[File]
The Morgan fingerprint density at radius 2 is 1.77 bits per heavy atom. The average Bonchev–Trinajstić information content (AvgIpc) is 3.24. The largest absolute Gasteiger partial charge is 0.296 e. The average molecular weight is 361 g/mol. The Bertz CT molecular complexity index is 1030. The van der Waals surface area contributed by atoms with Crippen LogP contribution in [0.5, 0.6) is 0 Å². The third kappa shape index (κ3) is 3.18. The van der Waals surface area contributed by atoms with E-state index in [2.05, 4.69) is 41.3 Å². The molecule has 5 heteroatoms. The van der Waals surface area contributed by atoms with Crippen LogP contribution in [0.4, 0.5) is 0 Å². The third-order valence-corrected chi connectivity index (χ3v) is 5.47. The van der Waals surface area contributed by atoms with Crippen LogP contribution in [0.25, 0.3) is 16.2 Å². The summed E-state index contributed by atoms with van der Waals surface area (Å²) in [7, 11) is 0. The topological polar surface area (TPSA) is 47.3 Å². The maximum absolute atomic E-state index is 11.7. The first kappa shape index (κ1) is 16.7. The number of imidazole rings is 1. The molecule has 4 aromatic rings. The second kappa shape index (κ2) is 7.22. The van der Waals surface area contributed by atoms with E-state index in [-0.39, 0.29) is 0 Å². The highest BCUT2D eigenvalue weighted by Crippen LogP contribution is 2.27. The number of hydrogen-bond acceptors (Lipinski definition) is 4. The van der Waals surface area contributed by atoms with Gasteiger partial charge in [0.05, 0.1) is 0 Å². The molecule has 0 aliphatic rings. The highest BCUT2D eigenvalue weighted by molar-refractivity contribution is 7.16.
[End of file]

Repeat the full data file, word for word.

The Morgan fingerprint density at radius 2 is 1.77 bits per heavy atom. The average Bonchev–Trinajstić information content (AvgIpc) is 3.24. The largest absolute Gasteiger partial charge is 0.296 e. The average molecular weight is 361 g/mol. The Bertz CT molecular complexity index is 1030. The van der Waals surface area contributed by atoms with Crippen LogP contribution in [0.5, 0.6) is 0 Å². The third kappa shape index (κ3) is 3.18. The van der Waals surface area contributed by atoms with E-state index in [2.05, 4.69) is 41.3 Å². The molecule has 5 heteroatoms. The van der Waals surface area contributed by atoms with Crippen LogP contribution in [0.4, 0.5) is 0 Å². The third-order valence-corrected chi connectivity index (χ3v) is 5.47. The van der Waals surface area contributed by atoms with Crippen LogP contribution in [0.25, 0.3) is 16.2 Å². The summed E-state index contributed by atoms with van der Waals surface area (Å²) in [7, 11) is 0. The topological polar surface area (TPSA) is 47.3 Å². The maximum absolute atomic E-state index is 11.7. The first kappa shape index (κ1) is 16.7. The number of imidazole rings is 1. The molecule has 4 aromatic rings. The second kappa shape index (κ2) is 7.22. The van der Waals surface area contributed by atoms with E-state index in [-0.39, 0.29) is 0 Å². The highest BCUT2D eigenvalue weighted by Crippen LogP contribution is 2.27. The number of hydrogen-bond acceptors (Lipinski definition) is 4. The van der Waals surface area contributed by atoms with Gasteiger partial charge in [0.05, 0.1) is 0 Å². The molecule has 0 aliphatic rings. The highest BCUT2D eigenvalue weighted by molar-refractivity contribution is 7.16.